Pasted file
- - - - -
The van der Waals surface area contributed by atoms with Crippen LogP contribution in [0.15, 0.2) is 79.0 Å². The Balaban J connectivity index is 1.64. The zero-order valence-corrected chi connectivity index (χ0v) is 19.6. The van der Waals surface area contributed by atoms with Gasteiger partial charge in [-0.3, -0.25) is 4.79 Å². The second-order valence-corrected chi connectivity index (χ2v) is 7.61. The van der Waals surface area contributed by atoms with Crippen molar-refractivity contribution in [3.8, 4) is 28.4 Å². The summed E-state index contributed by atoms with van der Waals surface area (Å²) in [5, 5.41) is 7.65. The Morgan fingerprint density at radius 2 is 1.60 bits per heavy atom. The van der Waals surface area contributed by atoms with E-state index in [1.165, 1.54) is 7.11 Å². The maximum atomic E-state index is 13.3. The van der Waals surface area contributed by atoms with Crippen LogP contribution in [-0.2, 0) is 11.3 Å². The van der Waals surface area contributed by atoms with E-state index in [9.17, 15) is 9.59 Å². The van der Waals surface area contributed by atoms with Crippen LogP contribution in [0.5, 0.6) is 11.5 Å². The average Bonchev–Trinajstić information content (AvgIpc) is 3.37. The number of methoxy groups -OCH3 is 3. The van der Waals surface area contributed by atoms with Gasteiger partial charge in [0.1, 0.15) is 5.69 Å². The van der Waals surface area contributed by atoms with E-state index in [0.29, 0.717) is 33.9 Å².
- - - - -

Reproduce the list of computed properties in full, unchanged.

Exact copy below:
The van der Waals surface area contributed by atoms with Crippen LogP contribution in [0.15, 0.2) is 79.0 Å². The Balaban J connectivity index is 1.64. The zero-order valence-corrected chi connectivity index (χ0v) is 19.6. The van der Waals surface area contributed by atoms with Gasteiger partial charge in [-0.3, -0.25) is 4.79 Å². The second-order valence-corrected chi connectivity index (χ2v) is 7.61. The van der Waals surface area contributed by atoms with Crippen molar-refractivity contribution in [3.8, 4) is 28.4 Å². The summed E-state index contributed by atoms with van der Waals surface area (Å²) in [5, 5.41) is 7.65. The Morgan fingerprint density at radius 2 is 1.60 bits per heavy atom. The van der Waals surface area contributed by atoms with E-state index in [1.165, 1.54) is 7.11 Å². The maximum atomic E-state index is 13.3. The van der Waals surface area contributed by atoms with Crippen LogP contribution in [-0.2, 0) is 11.3 Å². The van der Waals surface area contributed by atoms with E-state index in [9.17, 15) is 9.59 Å². The van der Waals surface area contributed by atoms with Crippen LogP contribution in [0.5, 0.6) is 11.5 Å². The average Bonchev–Trinajstić information content (AvgIpc) is 3.37. The number of methoxy groups -OCH3 is 3. The van der Waals surface area contributed by atoms with Gasteiger partial charge in [0.1, 0.15) is 5.69 Å². The van der Waals surface area contributed by atoms with E-state index in [0.29, 0.717) is 33.9 Å².